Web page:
At its Wednesday meeting, Bloomington’s city council approved a raft of changes to the city’s unified development ordinance (UDO) that were in many cases purely technical in nature.
But some of the changes were meant to support specific policy goals— like preventing massive buildings that have been called as “monolithic” in character, and encouraging developers to use the affordability incentives that are already included in the UDO.
Developers will now get a smaller building floor plate “by right.” They’ll get a bit of a bump in square footage if they use either the sustainable development incentive alone or the affordable housing incentive alone. But they’ll get a significant increase in floor plate area, if they use both incentive types.
The changes to the UDO approved by the city council were spread across four different ordinances. The legislation had been initiated by planning staff and recommended for approval by the city’s plan commission.
During an interlude in Wednesday’s proceedings—to solve some remote connectivity issues—Bloomington director of planning and transportation Scott Robinson reminded city councilmembers that they, too, can initiate changes to zoning code.
While the city council can’t undertake a UDO change all by itself, Robinson noted that under state law, the council could pass a resolution to direct the plan commission to consider specific UDO ordinance changes. The relevant state law is IC 36-7-4-607. More typically in the last few years, zoning ordinance changes have originated with planning staff, which have been reviewed by the plan commission.
Based on council deliberations and commentary Wednesday night, there are some topics that might be ripe for councilmembers to refer to the plan commission, even if that has not been a common approach.
On Wednesday, among the amendments made by the council to the recommended ordinances were some changes related to the former IU Health hospital redevelopment site.
The council voted to strike some footnotes affecting the area north of 1st Street, south of 2nd Street, east of Maple Street (extending south of 2nd Street to 1st Street), and west of Morton Street. That’s part of the area of the former IU Health hospital to be redeveloped as part of a new neighborhood that has been named Hopewell.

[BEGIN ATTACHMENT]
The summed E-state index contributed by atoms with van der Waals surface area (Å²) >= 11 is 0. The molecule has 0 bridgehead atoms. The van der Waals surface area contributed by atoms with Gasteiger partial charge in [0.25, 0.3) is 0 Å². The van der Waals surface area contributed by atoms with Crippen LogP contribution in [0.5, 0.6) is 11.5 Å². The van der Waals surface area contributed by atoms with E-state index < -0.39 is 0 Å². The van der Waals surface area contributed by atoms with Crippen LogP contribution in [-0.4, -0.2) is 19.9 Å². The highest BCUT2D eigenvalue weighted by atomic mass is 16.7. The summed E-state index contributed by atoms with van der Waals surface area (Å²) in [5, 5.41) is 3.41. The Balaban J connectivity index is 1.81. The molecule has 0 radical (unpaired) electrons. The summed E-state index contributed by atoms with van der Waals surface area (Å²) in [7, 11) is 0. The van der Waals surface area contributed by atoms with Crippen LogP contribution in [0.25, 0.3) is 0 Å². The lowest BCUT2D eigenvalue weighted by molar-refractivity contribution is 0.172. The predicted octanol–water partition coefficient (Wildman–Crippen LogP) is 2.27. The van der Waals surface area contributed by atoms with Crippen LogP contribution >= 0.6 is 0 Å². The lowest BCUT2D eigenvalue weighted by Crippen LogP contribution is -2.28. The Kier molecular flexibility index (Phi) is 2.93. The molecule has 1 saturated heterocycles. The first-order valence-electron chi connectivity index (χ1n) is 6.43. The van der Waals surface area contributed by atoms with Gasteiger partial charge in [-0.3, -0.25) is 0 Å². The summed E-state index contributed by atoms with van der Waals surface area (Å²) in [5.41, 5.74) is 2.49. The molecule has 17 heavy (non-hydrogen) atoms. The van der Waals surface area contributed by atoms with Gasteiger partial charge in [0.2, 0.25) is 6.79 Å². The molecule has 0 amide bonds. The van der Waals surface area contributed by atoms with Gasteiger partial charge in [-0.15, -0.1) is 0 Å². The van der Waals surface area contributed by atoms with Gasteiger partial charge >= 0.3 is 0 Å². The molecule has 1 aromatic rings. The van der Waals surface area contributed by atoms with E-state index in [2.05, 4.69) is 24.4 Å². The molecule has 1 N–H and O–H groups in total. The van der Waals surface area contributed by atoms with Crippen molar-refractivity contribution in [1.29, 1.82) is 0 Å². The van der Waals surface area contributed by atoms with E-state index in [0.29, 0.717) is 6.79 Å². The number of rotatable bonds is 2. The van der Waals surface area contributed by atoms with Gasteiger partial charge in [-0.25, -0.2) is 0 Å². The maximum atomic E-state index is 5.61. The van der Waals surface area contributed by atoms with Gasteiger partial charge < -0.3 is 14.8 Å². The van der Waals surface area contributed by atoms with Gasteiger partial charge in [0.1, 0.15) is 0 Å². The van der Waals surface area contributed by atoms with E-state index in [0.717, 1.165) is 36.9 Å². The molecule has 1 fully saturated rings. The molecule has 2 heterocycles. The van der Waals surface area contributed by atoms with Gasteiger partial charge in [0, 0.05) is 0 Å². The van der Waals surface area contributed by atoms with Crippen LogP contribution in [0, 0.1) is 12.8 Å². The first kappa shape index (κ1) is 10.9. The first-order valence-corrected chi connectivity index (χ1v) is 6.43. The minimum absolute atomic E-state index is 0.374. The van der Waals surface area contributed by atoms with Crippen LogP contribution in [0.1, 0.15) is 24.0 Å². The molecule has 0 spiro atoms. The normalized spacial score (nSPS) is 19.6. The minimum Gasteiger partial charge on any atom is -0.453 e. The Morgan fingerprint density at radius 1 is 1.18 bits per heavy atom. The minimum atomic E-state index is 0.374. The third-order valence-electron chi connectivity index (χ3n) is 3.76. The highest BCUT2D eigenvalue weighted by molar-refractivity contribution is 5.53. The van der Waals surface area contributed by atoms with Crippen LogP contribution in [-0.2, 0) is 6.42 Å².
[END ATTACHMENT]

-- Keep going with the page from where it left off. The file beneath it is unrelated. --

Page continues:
Instead of including footnotes about the Hopewell area, city councilmembers want to see a “zoning overlay district” for the neighborhood to be developed there—an overlay that incorporates in a comprehensive way topics that include parking restrictions.
The city council’s interest in having more of a say about the future planning for the Hopewell neighborhood surfaced in early April when the redevelopment commission’s request for an alley vacation was rejected by the council.
On Wednesday, city councilmembers also indicated they want to see additional types of zoning regulations—for example, on maximum building widths—to prevent the kind of monolithic buildings that have provoked concern. For critics of such structures, the parade example of a monolithic building in Bloomington is the former Smallwood development now rebranded as The Avenue on College.
Councilmember Matt Flaherty pointed out that even with the smaller floor plates, if there’s an odd-shaped lot, there could be a very wide but shallow building that has the same kind of visual impact that the zoning standards are trying to avoid.
Under the changes enacted by the city council on Wednesday, the floor plate of a multi-family building cannot ordinarily be larger than 10,000 square feet. If a development uses either the affordable housing or sustainable development incentive, a building can add an extra
15,000 square feet of floor plate area .But a development that uses both the affordable housing or sustainable development incentive can double that, for a total of 30,000 square feet.